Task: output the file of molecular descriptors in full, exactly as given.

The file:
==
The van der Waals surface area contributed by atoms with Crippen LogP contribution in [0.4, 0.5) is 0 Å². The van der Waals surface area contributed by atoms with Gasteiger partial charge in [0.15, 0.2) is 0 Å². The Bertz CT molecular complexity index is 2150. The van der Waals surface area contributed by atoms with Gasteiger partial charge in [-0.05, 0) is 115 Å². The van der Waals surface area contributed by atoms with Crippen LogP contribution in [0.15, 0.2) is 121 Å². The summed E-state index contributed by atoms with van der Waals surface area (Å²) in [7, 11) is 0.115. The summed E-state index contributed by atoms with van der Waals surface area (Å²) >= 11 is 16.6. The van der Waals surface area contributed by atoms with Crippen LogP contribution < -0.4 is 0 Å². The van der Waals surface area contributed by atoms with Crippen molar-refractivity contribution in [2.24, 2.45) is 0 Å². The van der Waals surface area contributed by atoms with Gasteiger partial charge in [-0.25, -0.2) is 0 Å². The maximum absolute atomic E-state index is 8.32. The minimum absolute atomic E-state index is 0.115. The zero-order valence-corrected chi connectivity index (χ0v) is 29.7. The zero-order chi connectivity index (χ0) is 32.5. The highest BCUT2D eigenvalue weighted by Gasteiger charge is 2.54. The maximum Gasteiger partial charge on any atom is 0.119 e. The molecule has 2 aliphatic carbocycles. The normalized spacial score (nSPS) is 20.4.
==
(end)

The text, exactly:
The van der Waals surface area contributed by atoms with Crippen LogP contribution in [0.4, 0.5) is 0 Å². The van der Waals surface area contributed by atoms with Gasteiger partial charge in [0.15, 0.2) is 0 Å². The Bertz CT molecular complexity index is 2150. The van der Waals surface area contributed by atoms with Gasteiger partial charge in [-0.05, 0) is 115 Å². The van der Waals surface area contributed by atoms with Crippen LogP contribution in [0.15, 0.2) is 121 Å². The summed E-state index contributed by atoms with van der Waals surface area (Å²) in [7, 11) is 0.115. The summed E-state index contributed by atoms with van der Waals surface area (Å²) >= 11 is 16.6. The van der Waals surface area contributed by atoms with Crippen LogP contribution < -0.4 is 0 Å². The van der Waals surface area contributed by atoms with Crippen molar-refractivity contribution in [2.24, 2.45) is 0 Å². The van der Waals surface area contributed by atoms with Gasteiger partial charge in [-0.25, -0.2) is 0 Å². The maximum absolute atomic E-state index is 8.32. The minimum absolute atomic E-state index is 0.115. The zero-order valence-corrected chi connectivity index (χ0v) is 29.7. The zero-order chi connectivity index (χ0) is 32.5. The highest BCUT2D eigenvalue weighted by Gasteiger charge is 2.54. The maximum Gasteiger partial charge on any atom is 0.119 e. The molecule has 2 aliphatic carbocycles. The normalized spacial score (nSPS) is 20.4.